Jerry Siegel and Joe Shuster originated the Super Hero Comic Book genre when they created Superman. They've been dead for years now. And their creations would have passed into the public domain by now. But Time Warner, owner of DC Comics, has been at the front of the pack pushing changes in the law to extend the life of copyrights.
Keep in mind, it's companies that are extending these protections for characters they purchased from the creators. So the protection has really only helped characters at the top of the mountain — the Supermans, and Batmans — while leaving a host of other, long forgotten creations in limbo, unable to be used in the public domain but also not being used by their now-dead creators to make any new content with.
What is Work for Hire?
Work for Hire is the sticking point in a lot of famous comic book copyright court cases over the years. Although copyright laws were drafted to protect the creator of a work, they do not apply to employees or individuals who have been commissioned to work for someone else. According to Section 201 of the Copyright Act, creators who do work for hire do not have the same protections. That means if you create a comic while working for a publisher, like Stan Lee did when he worked for Marvel Comics and spawned an imaginary universe of heroes that still to this day captivate the world, the copyright belongs to the employer. There is one caveat, and this caveat is where much of the battle has been waged over work for hire issues with comic book copyrights. If a work for hire creator's employment contract states different, then they can retain the copyright — or part of the copyright.
Since the 1960s, Things Have Certainly Improved for Creators
That caveat about a creator's contract opened up a ton of industry fighting in the 1970s and 1980s. It began in earnest with the Superman movie. When the blockbuster film came out and box office returns were leaping tall buildings in a single bound, it became national news that the creators of Superman were poor, with no stable healthcare in their old age.
The company was overtly shamed in the public eye and worked out a deal with the creators. Which opened things up for two things:
creators rights to be re-evaluated by companies that bought work for hire creations from the talented comic book or comic strip creators to get rights to their creations up front moving forward.
This affected Marvel comics. Jack Kirby, the artist that worked with Stan Lee on many of the most popular Marvel characters, began a long and involved struggle with the company to get those rights re-evaluated.
Stan Lee was involved in the struggle on the side of the company. Because unlike the artists he worked with, Stan was always a company man. While he was writing many of the books, he was also the editor-in-chief. He then became a top executive. Stan retained much of the benefits and profits for the creations he was a part of because he was part of the company. So as the company made a profit, so did Stan.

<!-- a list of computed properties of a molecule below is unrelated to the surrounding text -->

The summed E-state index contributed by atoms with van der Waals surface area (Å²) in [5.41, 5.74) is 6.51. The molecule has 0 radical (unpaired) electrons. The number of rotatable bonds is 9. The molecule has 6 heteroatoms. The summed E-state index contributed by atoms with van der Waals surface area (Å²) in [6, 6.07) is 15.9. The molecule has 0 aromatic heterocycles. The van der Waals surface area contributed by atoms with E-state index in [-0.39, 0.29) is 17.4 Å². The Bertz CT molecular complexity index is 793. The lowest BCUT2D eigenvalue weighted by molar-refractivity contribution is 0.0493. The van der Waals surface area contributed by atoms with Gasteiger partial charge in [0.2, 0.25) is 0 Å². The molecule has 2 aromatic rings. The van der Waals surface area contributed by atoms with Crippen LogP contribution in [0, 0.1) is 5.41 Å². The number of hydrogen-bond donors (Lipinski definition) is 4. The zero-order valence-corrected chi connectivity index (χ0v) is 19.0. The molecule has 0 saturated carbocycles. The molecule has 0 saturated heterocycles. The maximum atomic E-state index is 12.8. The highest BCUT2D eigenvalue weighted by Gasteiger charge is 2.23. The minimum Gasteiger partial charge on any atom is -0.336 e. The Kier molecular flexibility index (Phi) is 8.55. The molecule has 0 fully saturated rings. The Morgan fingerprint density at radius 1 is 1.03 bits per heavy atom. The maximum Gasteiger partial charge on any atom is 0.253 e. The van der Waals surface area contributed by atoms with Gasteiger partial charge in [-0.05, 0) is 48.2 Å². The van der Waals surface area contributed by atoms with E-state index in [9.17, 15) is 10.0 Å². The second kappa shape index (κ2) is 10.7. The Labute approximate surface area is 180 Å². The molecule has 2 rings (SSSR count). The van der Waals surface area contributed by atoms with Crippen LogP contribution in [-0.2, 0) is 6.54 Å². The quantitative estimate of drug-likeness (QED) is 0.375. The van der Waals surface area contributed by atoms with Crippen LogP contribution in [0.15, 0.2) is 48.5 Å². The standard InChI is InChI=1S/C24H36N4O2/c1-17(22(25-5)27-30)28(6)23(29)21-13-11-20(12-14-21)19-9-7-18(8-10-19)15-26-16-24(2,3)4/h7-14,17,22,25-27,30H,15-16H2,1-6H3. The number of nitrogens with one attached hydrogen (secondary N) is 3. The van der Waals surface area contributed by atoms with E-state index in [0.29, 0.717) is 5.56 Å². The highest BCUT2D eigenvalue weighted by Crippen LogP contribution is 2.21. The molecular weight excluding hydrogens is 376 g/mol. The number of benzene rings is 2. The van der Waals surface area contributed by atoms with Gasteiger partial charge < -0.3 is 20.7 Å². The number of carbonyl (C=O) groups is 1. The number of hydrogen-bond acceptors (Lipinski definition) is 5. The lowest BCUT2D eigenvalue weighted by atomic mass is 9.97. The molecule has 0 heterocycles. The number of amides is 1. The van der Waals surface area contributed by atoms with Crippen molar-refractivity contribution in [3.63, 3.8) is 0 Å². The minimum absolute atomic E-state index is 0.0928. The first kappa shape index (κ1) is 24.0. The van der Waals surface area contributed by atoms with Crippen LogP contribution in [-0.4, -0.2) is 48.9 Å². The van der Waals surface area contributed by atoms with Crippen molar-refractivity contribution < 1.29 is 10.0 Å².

Comics and Creators Rights Get a New Image
This struggle over creators' rights and work for hire became a white-hot issue in 1992 — when Image Comics was founded. Image Comics was a company created by the top work for hire comic book artists in the industry at the time — Jim Lee, Rob Liefeld, Todd McFarlane, Erik Larsen, Jim Valentino, Marc Silvestri, and many more. These artists were industry titans, working at Marvel and generating seven-figure sales for some of their comics.
The founders of Image felt that the work for hire situation was bad for them and bad for the industry. So they all quit Marvel, and formed their own company.
This sent shockwaves through the comic book industry. Everything changed.
And the major difference between Image and Marvel comics is that artists who published at Image were not work for hire. They retained the rights to their creations. It became more of a collective than a company. Each Image comics partner founded their own studio, and they all published under the Image banner.
This move became immediately successful, and radically shifted the way comics creators and copyrights worked in the industry.
Image Comics is still one of the largest and most successful comic book publishing imprints in the world. And the "big two" companies — Marvel Comics and DC Comics — altered their work for hire contracts.
Remember that caveat? Well now work for hire contracts with Marvel Comics allow for creators to retain a portion of their rights. So when a new Marvel character hits it big, and lunch boxes and t-shirts and video games and Netflix series are made from that character, the creator AND the company have intellectual property rights, with both sharing in the profits.
Have Questions? Contact Alex Sluzas at Paul & Paul
Are you a comic book creator with questions about your rights? Do you have a character or a project that needs copyright protections? I'm Alex Sluzas and I'm ready to help you protect your creations. Just call my office at 866-975-7231. Excelsior!
About Paul & Paul
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Source: EIN Presswire